Paula Brookshire has a big job ahead of her.
As the principal transportation engineer for the city of Springfield, she’s responsible for the team choosing some $30 million in capital improvement projects to go before voters in 2019. She’s been here before, though.
Brookshire was instrumental in selecting the transportation projects when voters in 2016 approved both a capital improvement sales tax and a transportation sales tax. The quarter-cent capital improvements tax renewal is slated for the April 2019 ballot.
“The projects we create today will have an impact on the way Springfield looks and functions for many years to come,” Brookshire says of her team’s consideration of public input, infrastructure conditions and public safety. “I am currently leading our team in making project choices that will go to the voters.”
Brookshire brings 20 years of engineering experience to the task. She worked in the private sector upon earning a civil engineering degree from Missouri University of Science & Technology and until joining the city in 2010. Her longest stints were as a project manager for Great River Engineering and Scott Consulting Engineers.
In the Springfield Public Works Department, Brookshire holds the title for two firsts: the city’s first female professional engineer and the first female in an engineering leadership role, when she was promoted to principal engineer over the transportation division.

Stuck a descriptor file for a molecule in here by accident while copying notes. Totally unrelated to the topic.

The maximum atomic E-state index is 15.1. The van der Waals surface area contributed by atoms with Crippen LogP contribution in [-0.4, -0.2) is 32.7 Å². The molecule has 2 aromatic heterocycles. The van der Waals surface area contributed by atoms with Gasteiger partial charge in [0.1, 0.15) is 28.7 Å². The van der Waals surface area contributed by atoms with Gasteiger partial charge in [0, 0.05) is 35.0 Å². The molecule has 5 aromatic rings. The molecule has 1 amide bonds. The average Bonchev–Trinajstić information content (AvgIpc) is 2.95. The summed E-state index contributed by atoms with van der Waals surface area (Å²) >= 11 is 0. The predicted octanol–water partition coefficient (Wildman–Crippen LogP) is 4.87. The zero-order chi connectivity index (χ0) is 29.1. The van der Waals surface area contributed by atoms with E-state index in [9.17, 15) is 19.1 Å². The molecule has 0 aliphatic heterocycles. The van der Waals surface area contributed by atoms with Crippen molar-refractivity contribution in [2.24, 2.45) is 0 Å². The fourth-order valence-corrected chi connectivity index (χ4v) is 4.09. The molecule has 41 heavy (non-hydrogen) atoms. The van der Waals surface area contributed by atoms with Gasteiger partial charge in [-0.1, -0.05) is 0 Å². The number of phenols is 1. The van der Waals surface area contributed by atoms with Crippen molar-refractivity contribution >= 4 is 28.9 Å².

“While more females enter the engineering field each year, it is still a career path that is dominated by men,” she says. “I am very proud to be breaking those barriers and making it easier for other ladies to see leadership in the engineering field as part of their future.”
She’s seen the fruit of that labor in that one of the project managers she supervises recently became the city’s second female professional engineer: Leree Reese earned her PE license in January, Brookshire says.
Next up for Brookshire and team is addressing the Jefferson Avenue Footbridge. The 1902-built structure on Commercial Street is in line for a $2.5 million rehabilitation, and the Transportation Engineering Division is central to the job.
“The business owners on Commercial Street are passionate about the bridge, its history and the way it draws tourists to this business district,” Brookshire says. “Taking on a project that conjures up so much emotion from the public requires me to step out of my comfort zone.”
Her goal: Leave a positive impact on business and historic preservation.
Mixing her professional passions and community interests, Brookshire was 2017 president of the Ozarks Chapter of the Institute of Transportation Engineers and served on the board of the North Springfield Betterment Association, 2014-17. She also is a member of the Public Entities Diversity Initiative, a citywide program.
“The group works to improve our practices in hiring a diverse workforce as well as encouraging minority- and woman-owned businesses to compete and be considered for public contracts,” Brookshire says. “As the mother of a child adopted from Ethiopia, I have become more personally aware of the challenges that minorities face in our country and within our local community.”
The Forward SGF comprehensive plan was born from the input of residents, and one message that came through loud and clear was their desire for connection.